B& B TeleCable Inc. has been in business since 1977. Directional boring, commonly called horizontal directional drilling or HDD, is a steerable trenchless method of installing underground pipes, conduits and cables in a shallow arc along a prescribed bore path by using a surface launched drilling rig, with minimal impact on the surrounding area. Directional boring is used when trenching or excavating is not practical. Directional boring minimizes environmental disruption. It is suitable for a variety of soil conditions and jobs including road, landscape and river crossings. Installation lengths up to 6,500' (2,000m) have been completed, and diameters up to 56" (1,200mm) have been installed in shorter runs. Pipes can be made of materials such as PVC, polyethylene, Ductile iron, and steel if the pipes can be pulled through the drilled hole.
Directional boring is used for installing infrastructure such as telecommunications and power cable conduits, water lines, sewer lines, gas lines, oil lines, product pipelines and environmental remediation casings. It is used for crossing waterways, roadways, shore approaches, congested areas, environmentally sensitive areas, and areas where other methods are costlier. It is used instead of other techniques to provide less traffic disruption, lower cost, deeper and/or longer installation, no access pit, shorter completion times, directional capabilities, and environmental safety.
The technique has extensive use in urban areas for developing subsurface utilities as it helps in avoiding extensive open cut trenches. The use however necessitates that the operator must have the complete information about the existing utilities so that he can plan his whole alignment to avoid damaging those utilities. Since uncontrolled drilling can lead to such damages different agencies/government authorities owning the urban 'right-of-way' or the utilities have formed their rules for safe work execution. For standardization of the techniques different trenchless technology promoting organizations have developed guidelines for this technique.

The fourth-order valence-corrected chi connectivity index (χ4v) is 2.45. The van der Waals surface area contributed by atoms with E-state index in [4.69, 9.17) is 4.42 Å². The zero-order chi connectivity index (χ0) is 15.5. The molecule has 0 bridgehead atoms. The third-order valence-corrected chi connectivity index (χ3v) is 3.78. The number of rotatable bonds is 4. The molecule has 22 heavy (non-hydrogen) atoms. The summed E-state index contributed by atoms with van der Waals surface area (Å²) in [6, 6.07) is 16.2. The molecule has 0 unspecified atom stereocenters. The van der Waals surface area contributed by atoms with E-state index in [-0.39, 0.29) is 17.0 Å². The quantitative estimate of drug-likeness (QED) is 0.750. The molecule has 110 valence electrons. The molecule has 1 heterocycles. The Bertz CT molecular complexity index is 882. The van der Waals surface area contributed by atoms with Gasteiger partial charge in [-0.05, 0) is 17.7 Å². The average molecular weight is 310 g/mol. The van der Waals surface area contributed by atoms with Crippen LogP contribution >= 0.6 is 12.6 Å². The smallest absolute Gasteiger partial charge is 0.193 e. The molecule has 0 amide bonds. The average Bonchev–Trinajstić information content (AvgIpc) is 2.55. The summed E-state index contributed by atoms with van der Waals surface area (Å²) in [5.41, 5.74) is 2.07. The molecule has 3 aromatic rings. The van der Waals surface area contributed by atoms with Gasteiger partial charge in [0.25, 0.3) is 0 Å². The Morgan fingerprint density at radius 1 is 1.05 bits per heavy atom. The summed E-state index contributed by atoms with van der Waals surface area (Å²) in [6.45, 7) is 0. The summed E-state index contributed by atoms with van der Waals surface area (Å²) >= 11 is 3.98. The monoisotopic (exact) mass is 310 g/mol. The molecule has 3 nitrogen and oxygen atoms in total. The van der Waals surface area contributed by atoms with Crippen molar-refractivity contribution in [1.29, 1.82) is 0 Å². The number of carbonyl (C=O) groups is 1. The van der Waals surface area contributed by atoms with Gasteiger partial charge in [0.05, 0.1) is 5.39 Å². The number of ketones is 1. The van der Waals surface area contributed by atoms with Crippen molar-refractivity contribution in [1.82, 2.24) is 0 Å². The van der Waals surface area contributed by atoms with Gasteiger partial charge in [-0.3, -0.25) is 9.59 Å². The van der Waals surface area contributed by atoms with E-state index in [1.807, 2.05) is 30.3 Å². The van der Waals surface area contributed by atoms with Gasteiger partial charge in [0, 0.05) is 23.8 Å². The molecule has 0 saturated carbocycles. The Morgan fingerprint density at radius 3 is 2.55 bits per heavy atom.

The method comprises a three stage process wherein first stage drills a pilot hole on the designed path and the second stage enlarges the hole by passing a larger cutting tool known as the back reamer. The third stage places the product or casing pipe in the enlarged hole. The directional control capabilities assist the rig operator in making necessary changes in the directions of the drilling head.
Horizontal directional drilling is done with the help of a viscous fluid known as drilling fluid. It is a mixture of water and, usually, bentonite or polymer continuously pumped to the cutting head or drill bit to facilitate the removal of cuttings, stabilize the bore hole, cool the cutting head, and lubricate the passage of the product pipe.
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